Three Tips to Raising Social Kids in a Screen Driven World

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As I sit at the doctor’s office I notice parents and kids with their eyes down looking at a hand held device. Similar scenes spread out at the grocery store, restaurants and even church. Gone are the days when kids looked at a book, played with a doll or car, or even colored in a coloring book. They are entertained by electronics. Gone are the days when families interacted with each other, now everyone has their own form of entertainment readily available.
Three tips to raising social kids in a screen driven world

The average American child age eight to age eighteen spends more than seven hours per day looking at a video game, computer, cell phone, or television. By the age of seven, a child born today will have spent one full year of twenty-four hour days watching screen media. ~Growing up Social

Gary Chapman and Arlene Pellicane have written a fantastic book titled Growing up Social that is perfect for helping us parents navigate the world of technology and our kids. The book walks us through the A+ Method for relational kids and gives us five steps to help our kids be more relational with those around them. It also breaks down the negatives of screen time on our kids, and the affect it has on their brain, their personalities, and their relationships.

I took away a lot from this book, and found it to help me not only as a parent, but also as a person who works online, and has struggled with being unplugged myself. The book is full of valuable tips and information, but three tips stood out to me the most.

What 3 tips would make such a big difference?

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Three tips to raising social kids in a screen driven world:

1. We must be the parent!

As parents, it is our job to limit screen time, and set boundaries. Allowing our children’s lives to be dominated by a screen is allowing them to think the world revolves around them. It is teaching them that if they don’t like something, they can switch to something else. That is not real life. Kids need to learn to wait because gratification is not instant. It does not come in the form of drop down menus or endless options.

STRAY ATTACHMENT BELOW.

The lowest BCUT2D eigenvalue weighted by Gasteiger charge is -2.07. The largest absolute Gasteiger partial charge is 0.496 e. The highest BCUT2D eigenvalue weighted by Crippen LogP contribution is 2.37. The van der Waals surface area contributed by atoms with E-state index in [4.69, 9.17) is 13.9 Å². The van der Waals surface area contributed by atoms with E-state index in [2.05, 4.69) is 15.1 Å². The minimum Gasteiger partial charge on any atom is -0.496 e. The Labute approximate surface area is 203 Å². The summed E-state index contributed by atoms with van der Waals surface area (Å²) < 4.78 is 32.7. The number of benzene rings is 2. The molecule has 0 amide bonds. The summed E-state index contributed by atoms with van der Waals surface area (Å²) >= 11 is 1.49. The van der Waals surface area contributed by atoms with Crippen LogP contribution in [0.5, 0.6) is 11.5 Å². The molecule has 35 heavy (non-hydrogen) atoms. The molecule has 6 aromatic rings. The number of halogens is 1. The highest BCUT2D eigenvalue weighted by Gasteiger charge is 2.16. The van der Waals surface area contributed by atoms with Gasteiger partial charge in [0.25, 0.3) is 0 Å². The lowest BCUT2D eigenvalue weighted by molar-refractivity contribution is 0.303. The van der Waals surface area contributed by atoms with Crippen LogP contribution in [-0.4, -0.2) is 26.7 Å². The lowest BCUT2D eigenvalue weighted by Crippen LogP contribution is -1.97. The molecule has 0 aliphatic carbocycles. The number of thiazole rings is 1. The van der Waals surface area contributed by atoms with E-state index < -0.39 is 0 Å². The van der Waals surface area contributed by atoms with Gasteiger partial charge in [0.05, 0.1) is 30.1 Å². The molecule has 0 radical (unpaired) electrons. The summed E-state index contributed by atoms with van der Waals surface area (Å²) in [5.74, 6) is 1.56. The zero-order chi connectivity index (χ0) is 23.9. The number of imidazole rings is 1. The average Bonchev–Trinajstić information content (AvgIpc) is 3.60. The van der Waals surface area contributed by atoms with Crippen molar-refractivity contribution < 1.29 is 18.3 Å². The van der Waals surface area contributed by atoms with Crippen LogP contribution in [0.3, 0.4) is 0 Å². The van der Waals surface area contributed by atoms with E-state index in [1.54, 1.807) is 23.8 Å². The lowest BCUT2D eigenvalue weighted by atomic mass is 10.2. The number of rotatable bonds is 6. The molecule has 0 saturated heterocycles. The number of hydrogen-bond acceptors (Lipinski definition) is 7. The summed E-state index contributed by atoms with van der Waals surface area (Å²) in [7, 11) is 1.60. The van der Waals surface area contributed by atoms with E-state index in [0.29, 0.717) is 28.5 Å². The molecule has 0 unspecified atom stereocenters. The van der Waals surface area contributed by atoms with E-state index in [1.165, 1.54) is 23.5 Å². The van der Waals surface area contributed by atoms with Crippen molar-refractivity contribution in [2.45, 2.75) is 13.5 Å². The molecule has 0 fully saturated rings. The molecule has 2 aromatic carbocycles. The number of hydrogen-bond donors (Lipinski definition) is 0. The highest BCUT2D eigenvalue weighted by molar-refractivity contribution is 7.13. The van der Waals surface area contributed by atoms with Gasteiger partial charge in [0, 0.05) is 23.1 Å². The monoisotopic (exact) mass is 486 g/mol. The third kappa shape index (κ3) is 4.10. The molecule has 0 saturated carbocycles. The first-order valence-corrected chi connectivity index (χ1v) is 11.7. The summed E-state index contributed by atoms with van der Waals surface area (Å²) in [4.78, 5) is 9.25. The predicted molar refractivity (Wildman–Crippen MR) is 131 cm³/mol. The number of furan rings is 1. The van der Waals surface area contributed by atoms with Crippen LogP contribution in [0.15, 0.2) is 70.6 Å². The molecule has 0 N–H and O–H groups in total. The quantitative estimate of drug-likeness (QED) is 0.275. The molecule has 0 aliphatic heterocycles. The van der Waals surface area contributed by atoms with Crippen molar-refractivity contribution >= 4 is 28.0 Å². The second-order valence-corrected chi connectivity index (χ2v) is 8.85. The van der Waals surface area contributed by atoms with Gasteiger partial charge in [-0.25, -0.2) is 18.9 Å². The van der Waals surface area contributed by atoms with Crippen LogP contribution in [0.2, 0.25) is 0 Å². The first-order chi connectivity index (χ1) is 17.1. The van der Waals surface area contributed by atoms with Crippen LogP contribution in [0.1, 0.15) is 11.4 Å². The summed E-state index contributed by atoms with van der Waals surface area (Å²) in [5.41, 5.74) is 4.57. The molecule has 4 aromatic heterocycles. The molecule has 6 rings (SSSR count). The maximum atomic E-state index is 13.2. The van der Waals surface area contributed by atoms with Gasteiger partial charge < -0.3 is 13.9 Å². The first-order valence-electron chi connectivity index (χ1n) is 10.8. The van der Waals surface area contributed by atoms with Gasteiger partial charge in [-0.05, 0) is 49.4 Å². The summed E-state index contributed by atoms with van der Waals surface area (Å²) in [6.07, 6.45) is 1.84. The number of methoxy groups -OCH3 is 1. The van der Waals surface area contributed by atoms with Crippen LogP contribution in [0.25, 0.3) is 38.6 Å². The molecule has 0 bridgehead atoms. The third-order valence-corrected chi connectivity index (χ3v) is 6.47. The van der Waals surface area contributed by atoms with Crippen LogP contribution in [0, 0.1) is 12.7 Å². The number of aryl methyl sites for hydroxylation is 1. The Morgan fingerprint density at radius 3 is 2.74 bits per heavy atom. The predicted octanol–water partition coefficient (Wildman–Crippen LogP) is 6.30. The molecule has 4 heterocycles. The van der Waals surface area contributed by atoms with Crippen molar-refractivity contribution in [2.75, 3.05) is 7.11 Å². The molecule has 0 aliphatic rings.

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2. We need to teach our kids that relationships require real communication.

Kids have relationships via text, email, and social media. They rarely have face-to-face conversations. When kids get together, they often have their faces in a video game, or an app on a mobile device. This does not build relationships. Communication does, eye contact does, and spending real time together does. Kids need to learn how to interact with people without a device standing in the way.

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3. We need to teach our kids that online and on screen actions have consequences.

Have you have had a friend or family member say something to you via text or email and wondered about the tone? Have you ever had your feelings hurt from a text? Or a photo shared on social media that you didn’t want shared? I have, and chances are you have too. Our kids have to live in this environment every day for the rest of their lives. They need to learn that what happens online or even via text can’t be taken back. It is there, on a screen forever. These actions have consequences and can’t be taken back. Talk to your kids about safety and what should and shouldn’t be done online. Explain to them that what they see online can’t be taken back. I talk to your kids about what they should and shouldn’t see or look at on the internet.  Have screen free zones where electronic devices aren’t allowed. We should strive to keep our kids safe in a media saturated world.

The world is a lot different than it was when we were growing up, and I don’t always think that is a good thing. My kids access to hand held devices has been limited, and that is rare, but I still think they spend more time attached to a screen then I would like. I know that I spend way more time attached to my iphone than I should be. So, how do we change it? How do we raise social children in a world that is driven by electronic screens? I believe that Growing up Social gives us some good guidelines and tips for raising social kids in a screen driven world.

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Misty Bailey is a wife to Roger and a homeschool mom to three beautiful blessings. She resides with her family in Southern Ohio. She loves helping new homeschoolers and has a free Homeschool 101 eBook for those getting started. She shares her struggles with time management, becoming unglued and finding joy in the everyday moments on her blog Joy in the Journey. You can also find her on Facebook.

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